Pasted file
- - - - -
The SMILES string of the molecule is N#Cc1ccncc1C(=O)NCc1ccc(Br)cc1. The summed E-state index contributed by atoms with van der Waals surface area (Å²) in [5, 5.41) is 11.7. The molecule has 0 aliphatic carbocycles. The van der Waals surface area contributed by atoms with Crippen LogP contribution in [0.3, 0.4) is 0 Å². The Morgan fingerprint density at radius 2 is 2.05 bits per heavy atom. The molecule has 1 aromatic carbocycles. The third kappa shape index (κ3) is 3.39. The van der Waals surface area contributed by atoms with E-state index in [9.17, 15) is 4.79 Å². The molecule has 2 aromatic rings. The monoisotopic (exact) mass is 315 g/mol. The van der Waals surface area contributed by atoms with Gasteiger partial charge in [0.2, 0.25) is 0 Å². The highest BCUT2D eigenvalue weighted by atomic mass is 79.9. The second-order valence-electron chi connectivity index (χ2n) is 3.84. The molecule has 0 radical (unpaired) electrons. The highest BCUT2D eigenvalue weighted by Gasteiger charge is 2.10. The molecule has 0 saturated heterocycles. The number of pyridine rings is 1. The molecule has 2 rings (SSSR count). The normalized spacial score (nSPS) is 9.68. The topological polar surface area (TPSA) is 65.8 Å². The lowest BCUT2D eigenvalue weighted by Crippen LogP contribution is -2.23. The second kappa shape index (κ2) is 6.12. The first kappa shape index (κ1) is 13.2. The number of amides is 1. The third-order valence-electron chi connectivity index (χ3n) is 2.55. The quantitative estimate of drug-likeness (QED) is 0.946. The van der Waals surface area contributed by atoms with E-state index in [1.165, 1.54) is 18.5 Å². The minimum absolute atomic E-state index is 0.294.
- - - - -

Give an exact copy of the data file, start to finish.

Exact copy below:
The SMILES string of the molecule is N#Cc1ccncc1C(=O)NCc1ccc(Br)cc1. The summed E-state index contributed by atoms with van der Waals surface area (Å²) in [5, 5.41) is 11.7. The molecule has 0 aliphatic carbocycles. The van der Waals surface area contributed by atoms with Crippen LogP contribution in [0.3, 0.4) is 0 Å². The Morgan fingerprint density at radius 2 is 2.05 bits per heavy atom. The molecule has 1 aromatic carbocycles. The third kappa shape index (κ3) is 3.39. The van der Waals surface area contributed by atoms with E-state index in [9.17, 15) is 4.79 Å². The molecule has 2 aromatic rings. The monoisotopic (exact) mass is 315 g/mol. The van der Waals surface area contributed by atoms with Gasteiger partial charge in [0.2, 0.25) is 0 Å². The highest BCUT2D eigenvalue weighted by atomic mass is 79.9. The second-order valence-electron chi connectivity index (χ2n) is 3.84. The molecule has 0 radical (unpaired) electrons. The highest BCUT2D eigenvalue weighted by Gasteiger charge is 2.10. The molecule has 0 saturated heterocycles. The number of pyridine rings is 1. The molecule has 2 rings (SSSR count). The normalized spacial score (nSPS) is 9.68. The topological polar surface area (TPSA) is 65.8 Å². The lowest BCUT2D eigenvalue weighted by Crippen LogP contribution is -2.23. The second kappa shape index (κ2) is 6.12. The first kappa shape index (κ1) is 13.2. The number of amides is 1. The third-order valence-electron chi connectivity index (χ3n) is 2.55. The quantitative estimate of drug-likeness (QED) is 0.946. The van der Waals surface area contributed by atoms with E-state index in [1.165, 1.54) is 18.5 Å². The minimum absolute atomic E-state index is 0.294.